certificate of appealability and declined to authorize a
second or successive § 2255 motion. On August 20, 2013,
the Fourth Circuit again declined to authorize a second or
successive § 2255 petition. In addition, this Court has
previously denied a petition pursuant to 28 U.S.C. §
2241, which asserted that he should not have been sentenced
under the ACCA. (Civil Action No. 5:09-cv-1484, Document 13.)
Court “shall make a de novo determination of
those portions of the report or specified proposed findings
or recommendations to which objection is made.” 28
U.S.C. § 636(b)(1)(C). However, the Court is not
required to review, under a de novo or any other
standard, the factual or legal conclusions of the magistrate
judge as to those portions of the findings or recommendation
to which no objections are addressed. Thomas v. Arn,
474 U.S. 140, 150 (1985). In addition, this Court need not
conduct a de novo review when a party “makes
general and conclusory objections that do not direct the
Court to a specific error in the magistrate's proposed
findings and recommendations.” Orpiano v.
Johnson, 687 F.2d 44, 47 (4th Cir. 1982). When reviewing
portions of the PF&R de novo, the Court will
consider the fact that the Petitioner is acting pro
se, and his pleadings will be accorded liberal
construction. Estelle v. Gamble, 429 U.S. 97, 106
(1976); Loe v. Armistead, 582 F.2d 1291, 1295 (4th
Petitioner argues that he should have been subject to the
ten-year maximum sentence provided for in 18 U.S.C. §
924(a)(2), rather than the fifteen-year minimum sentence
contained in § 924(e)(1). He claims that Alleyne v.
United States, 133 S.Ct. 2151 (2013), constitutes a
change in the law “such that the conduct for which the
prisoner was convicted is no longer deemed criminal.”
(Pet.'s Mem. at 3.) He argues that, under
Alleyne, it was improper for the sentencing court to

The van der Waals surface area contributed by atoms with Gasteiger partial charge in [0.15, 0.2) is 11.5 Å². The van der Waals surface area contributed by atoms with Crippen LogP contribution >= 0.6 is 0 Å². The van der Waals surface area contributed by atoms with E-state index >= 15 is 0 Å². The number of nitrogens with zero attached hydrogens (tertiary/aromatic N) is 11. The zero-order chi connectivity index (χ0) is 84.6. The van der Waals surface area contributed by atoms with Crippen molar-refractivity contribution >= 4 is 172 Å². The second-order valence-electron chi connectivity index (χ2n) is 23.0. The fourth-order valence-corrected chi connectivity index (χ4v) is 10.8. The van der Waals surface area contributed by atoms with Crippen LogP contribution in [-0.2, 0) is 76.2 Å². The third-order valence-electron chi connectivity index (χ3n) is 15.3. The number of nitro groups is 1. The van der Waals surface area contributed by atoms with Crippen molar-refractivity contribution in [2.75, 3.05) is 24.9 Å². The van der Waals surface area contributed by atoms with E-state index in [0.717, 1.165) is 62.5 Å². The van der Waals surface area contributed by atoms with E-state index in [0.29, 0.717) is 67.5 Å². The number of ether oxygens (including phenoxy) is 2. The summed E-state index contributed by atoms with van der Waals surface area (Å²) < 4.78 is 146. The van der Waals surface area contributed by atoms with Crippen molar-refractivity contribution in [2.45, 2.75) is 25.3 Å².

engage in fact-finding to determine that he was subject to
the ACCA. In his motion to amend, the Petitioner argues that
the Supreme Court's holding in Descamps v. U.S.,
133 S.Ct. 2276 (2013), provides an additional ground for
relief. He contends that the sentencing court did not
appropriately evaluate his prior convictions in determining
whether they could serve as predicate convictions for
purposes of the ACCA, and states that his drug offenses did
not meet the requirements of the ACCA. In another motion to
amend, he argues he may be entitled to relief under the
United States Supreme Court's ruling in Johnson v.
United States, 135 S.Ct. 2551 (2015), finding the
residual clause of the ACCA unconstitutional.
Magistrate Judge found that the Petitioner's claims
“are not cognizable under section 2241, ” because
they “concern the validity of his sentence, not his
actual conviction for being a felon in possession of a
firearm.” (PF&R at 8.) He points out that
Alleyne's requirement that a jury make factual
findings that increase the statutory sentence “does not
apply to a sentence that is increased by the fact of a prior
conviction.” (Id. at 10, citing
Almendarez-Torres v. United States 523 U.S. 224
(1998.)) Furthermore, he explained that Alleyne is
not retroactively applicable on collateral review.
(Id. at 9-10.) Finally, he declined to explore the
Petitioner's claim under Descamps (after noting
that the same issue had been raised in previous challenges),
finding that the savings clause did not apply, and so the
challenge to his sentence could not be heard in a § 2241
objections, the Petitioner reiterates that a jury did not
“convict him of” being an armed career criminal.
(Obj. at 1.) He cites Persaud v. United States, 134
S.Ct. 1023 (2014), to support his position that the savings
clause does permit petitioners to challenge the legality of
their sentences under § 2241. The Petitioner emphasizes